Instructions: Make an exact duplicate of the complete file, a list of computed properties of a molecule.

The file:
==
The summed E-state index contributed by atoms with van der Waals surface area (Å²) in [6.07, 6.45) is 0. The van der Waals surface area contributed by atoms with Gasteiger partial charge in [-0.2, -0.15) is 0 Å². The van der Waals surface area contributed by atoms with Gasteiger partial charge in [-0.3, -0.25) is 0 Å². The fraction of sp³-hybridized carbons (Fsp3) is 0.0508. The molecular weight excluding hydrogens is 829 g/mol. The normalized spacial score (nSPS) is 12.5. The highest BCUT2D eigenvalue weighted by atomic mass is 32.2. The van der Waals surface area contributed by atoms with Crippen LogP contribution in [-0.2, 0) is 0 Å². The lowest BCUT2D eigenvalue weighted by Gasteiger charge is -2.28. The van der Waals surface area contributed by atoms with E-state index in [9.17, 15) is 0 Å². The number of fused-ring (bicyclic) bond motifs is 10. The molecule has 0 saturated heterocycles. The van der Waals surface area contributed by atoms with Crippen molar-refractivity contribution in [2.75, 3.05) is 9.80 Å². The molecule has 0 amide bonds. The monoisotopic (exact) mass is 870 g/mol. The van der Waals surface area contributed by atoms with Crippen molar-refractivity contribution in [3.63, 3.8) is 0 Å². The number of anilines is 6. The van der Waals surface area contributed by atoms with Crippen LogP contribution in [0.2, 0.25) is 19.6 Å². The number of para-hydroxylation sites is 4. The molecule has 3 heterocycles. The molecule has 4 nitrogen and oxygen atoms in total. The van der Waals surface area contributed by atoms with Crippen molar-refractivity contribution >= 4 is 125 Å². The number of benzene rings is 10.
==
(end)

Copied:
The summed E-state index contributed by atoms with van der Waals surface area (Å²) in [6.07, 6.45) is 0. The van der Waals surface area contributed by atoms with Gasteiger partial charge in [-0.2, -0.15) is 0 Å². The van der Waals surface area contributed by atoms with Gasteiger partial charge in [-0.3, -0.25) is 0 Å². The fraction of sp³-hybridized carbons (Fsp3) is 0.0508. The molecular weight excluding hydrogens is 829 g/mol. The normalized spacial score (nSPS) is 12.5. The highest BCUT2D eigenvalue weighted by atomic mass is 32.2. The van der Waals surface area contributed by atoms with Crippen LogP contribution in [-0.2, 0) is 0 Å². The lowest BCUT2D eigenvalue weighted by Gasteiger charge is -2.28. The van der Waals surface area contributed by atoms with E-state index in [9.17, 15) is 0 Å². The number of fused-ring (bicyclic) bond motifs is 10. The molecule has 0 saturated heterocycles. The van der Waals surface area contributed by atoms with Crippen molar-refractivity contribution in [2.75, 3.05) is 9.80 Å². The molecule has 0 amide bonds. The monoisotopic (exact) mass is 870 g/mol. The van der Waals surface area contributed by atoms with Crippen molar-refractivity contribution in [3.63, 3.8) is 0 Å². The number of anilines is 6. The van der Waals surface area contributed by atoms with Crippen LogP contribution in [0.2, 0.25) is 19.6 Å². The number of para-hydroxylation sites is 4. The molecule has 3 heterocycles. The molecule has 4 nitrogen and oxygen atoms in total. The van der Waals surface area contributed by atoms with Crippen molar-refractivity contribution >= 4 is 125 Å². The number of benzene rings is 10.